There are as many recipes for keftedes (plural of kefte) as there are cooks in Greece. This is my favorite, based on recipes from Macedonia and Thrace. The mixture of bulgur and grated zucchini, instead of bread, makes it exceptional. Chef Jim Botsacos of Molyvos in NY serves a variation of these keftedes in his restaurant.
• 3 tablespoons olive oil
• 1 ½ pounds zucchini or squash, grated
• 1 ½ cups finely chopped onions
• 1 - 1 ½ teaspoons chopped jalapeno, or 1/3 - ½ teaspoon red pepper flakes
• 1 ½ cups bulgur
• 1 cup milk
• 1 ¼ pounds lean ground beef
• 2-3 eggs
• 3 cloves garlic, minced
• ½ cup chopped fresh mint
• ½ cup chopped fresh flat-leaf parsley
• 3 tablespoons ouzo or dry white wine
• 1 ½ cups grated kefalotyri or Pecorino cheese
• 1 teaspoon sea salt or to taste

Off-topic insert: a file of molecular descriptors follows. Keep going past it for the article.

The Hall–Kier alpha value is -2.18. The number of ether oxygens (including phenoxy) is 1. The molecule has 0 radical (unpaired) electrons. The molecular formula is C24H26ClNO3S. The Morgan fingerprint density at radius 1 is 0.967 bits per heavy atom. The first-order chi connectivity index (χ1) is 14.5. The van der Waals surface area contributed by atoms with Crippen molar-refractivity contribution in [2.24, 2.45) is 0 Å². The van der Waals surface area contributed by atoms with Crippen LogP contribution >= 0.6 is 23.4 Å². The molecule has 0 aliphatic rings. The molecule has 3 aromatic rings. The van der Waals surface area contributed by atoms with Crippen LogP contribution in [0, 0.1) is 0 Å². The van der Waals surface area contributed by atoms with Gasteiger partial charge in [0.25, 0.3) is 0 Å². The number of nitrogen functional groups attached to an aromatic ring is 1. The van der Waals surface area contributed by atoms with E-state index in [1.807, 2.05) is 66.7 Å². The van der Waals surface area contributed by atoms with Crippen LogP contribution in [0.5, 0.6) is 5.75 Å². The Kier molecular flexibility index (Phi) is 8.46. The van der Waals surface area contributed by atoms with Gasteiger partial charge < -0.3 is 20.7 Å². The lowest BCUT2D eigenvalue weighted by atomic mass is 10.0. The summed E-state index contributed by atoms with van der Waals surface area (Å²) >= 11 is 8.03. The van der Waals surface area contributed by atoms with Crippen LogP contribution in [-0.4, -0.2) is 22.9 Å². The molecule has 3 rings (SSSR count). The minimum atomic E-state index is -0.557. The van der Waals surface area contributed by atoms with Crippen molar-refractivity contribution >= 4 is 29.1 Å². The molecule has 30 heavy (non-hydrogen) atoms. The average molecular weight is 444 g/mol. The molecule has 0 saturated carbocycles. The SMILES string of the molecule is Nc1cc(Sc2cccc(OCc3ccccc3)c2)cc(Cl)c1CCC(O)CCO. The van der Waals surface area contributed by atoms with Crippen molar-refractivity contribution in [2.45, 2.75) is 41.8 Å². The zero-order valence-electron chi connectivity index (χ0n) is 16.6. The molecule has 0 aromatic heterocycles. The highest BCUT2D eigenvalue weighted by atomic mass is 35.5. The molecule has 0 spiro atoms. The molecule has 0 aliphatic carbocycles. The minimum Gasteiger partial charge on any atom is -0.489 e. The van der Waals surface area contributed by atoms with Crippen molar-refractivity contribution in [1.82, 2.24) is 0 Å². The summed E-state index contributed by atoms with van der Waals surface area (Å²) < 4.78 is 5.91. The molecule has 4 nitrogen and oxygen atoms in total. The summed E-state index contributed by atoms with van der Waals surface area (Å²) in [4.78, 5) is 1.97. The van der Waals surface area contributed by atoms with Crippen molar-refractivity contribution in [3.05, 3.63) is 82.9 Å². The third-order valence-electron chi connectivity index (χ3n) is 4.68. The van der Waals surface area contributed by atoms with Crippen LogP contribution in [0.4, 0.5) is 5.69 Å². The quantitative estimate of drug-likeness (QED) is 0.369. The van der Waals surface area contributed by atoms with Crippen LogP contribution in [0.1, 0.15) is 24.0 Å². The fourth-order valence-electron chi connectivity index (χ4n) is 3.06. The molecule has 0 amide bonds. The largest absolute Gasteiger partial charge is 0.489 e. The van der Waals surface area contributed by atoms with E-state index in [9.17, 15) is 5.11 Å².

• flour, for dredging
• olive oil, for frying
In a heavy skillet, heat the olive oil over low heat and sauté the grated zucchini until soft, about 10 minutes. Add the onions and pepper and cook, stirring, for two more minutes. Remove from the heat and add the bulgur and milk. Stir and let stand for about 15 minutes, or until the wheat absorbs the liquid and becomes soft.
In a large bowl, mix the ground beef with the eggs, garlic, mint, parsley, and ouzo or wine. Stir in the zucchini and bulgur mixture. Add the grated cheese and salt and mix thoroughly. Cover and refrigerate the mixture for at least one hour, and up to eight hours. (To check the seasoning of the meatballs, cook a teaspoon of the mixture before proceeding.)
Take a heaping tablespoon of the mixture in your hand and shape it into a ball. Press down slightly and dredge in flour. Repeat to shape all the Keftedes.
When ready to fry, heat about two inches olive oil in a large skillet and fry the meatballs in batches, without crowding the pan, until well browned on all sides, about 10 minutes. Transfer to paper towels to drain, then serve hot or at room temperature.
Note: Instead of frying the meatballs, you can broil them. Shape as described and, without dredging them in flour, brush liberally with olive oil and broil for 15 to 20 minutes, turning once.
You can also make keftedakia (small meatballs) by shaping the mixture with teaspoons, rather than tablespoons.